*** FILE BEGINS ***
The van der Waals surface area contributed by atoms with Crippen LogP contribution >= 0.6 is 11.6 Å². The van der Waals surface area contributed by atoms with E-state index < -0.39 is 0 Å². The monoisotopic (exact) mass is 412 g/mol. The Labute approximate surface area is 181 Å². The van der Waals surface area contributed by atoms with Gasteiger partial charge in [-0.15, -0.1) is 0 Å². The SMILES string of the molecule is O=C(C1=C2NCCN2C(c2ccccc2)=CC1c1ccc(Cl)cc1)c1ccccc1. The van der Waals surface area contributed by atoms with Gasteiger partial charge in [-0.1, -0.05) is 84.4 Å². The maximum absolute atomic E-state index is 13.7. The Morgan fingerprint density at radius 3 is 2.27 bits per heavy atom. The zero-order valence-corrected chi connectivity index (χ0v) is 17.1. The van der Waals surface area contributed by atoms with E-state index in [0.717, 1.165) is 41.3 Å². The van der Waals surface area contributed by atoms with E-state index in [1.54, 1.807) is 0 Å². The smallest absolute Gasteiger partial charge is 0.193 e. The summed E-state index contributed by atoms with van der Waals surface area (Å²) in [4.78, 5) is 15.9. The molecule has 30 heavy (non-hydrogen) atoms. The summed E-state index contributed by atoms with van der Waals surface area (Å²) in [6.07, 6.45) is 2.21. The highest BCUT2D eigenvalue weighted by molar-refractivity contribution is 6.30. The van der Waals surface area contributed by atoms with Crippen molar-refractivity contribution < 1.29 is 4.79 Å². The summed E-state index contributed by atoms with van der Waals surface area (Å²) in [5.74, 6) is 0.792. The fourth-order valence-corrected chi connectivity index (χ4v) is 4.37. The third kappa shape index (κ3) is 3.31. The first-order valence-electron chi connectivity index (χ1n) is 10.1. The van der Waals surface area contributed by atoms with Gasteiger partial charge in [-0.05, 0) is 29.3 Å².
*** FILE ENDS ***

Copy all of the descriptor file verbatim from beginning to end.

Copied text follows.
The van der Waals surface area contributed by atoms with Crippen LogP contribution >= 0.6 is 11.6 Å². The van der Waals surface area contributed by atoms with E-state index < -0.39 is 0 Å². The monoisotopic (exact) mass is 412 g/mol. The Labute approximate surface area is 181 Å². The van der Waals surface area contributed by atoms with Gasteiger partial charge in [-0.15, -0.1) is 0 Å². The SMILES string of the molecule is O=C(C1=C2NCCN2C(c2ccccc2)=CC1c1ccc(Cl)cc1)c1ccccc1. The van der Waals surface area contributed by atoms with Gasteiger partial charge in [-0.1, -0.05) is 84.4 Å². The maximum absolute atomic E-state index is 13.7. The Morgan fingerprint density at radius 3 is 2.27 bits per heavy atom. The zero-order valence-corrected chi connectivity index (χ0v) is 17.1. The van der Waals surface area contributed by atoms with E-state index in [0.717, 1.165) is 41.3 Å². The van der Waals surface area contributed by atoms with E-state index in [1.54, 1.807) is 0 Å². The smallest absolute Gasteiger partial charge is 0.193 e. The summed E-state index contributed by atoms with van der Waals surface area (Å²) in [4.78, 5) is 15.9. The molecule has 30 heavy (non-hydrogen) atoms. The summed E-state index contributed by atoms with van der Waals surface area (Å²) in [6.07, 6.45) is 2.21. The highest BCUT2D eigenvalue weighted by molar-refractivity contribution is 6.30. The van der Waals surface area contributed by atoms with Crippen molar-refractivity contribution < 1.29 is 4.79 Å². The summed E-state index contributed by atoms with van der Waals surface area (Å²) in [5.74, 6) is 0.792. The fourth-order valence-corrected chi connectivity index (χ4v) is 4.37. The third kappa shape index (κ3) is 3.31. The first-order valence-electron chi connectivity index (χ1n) is 10.1. The van der Waals surface area contributed by atoms with Gasteiger partial charge in [-0.05, 0) is 29.3 Å².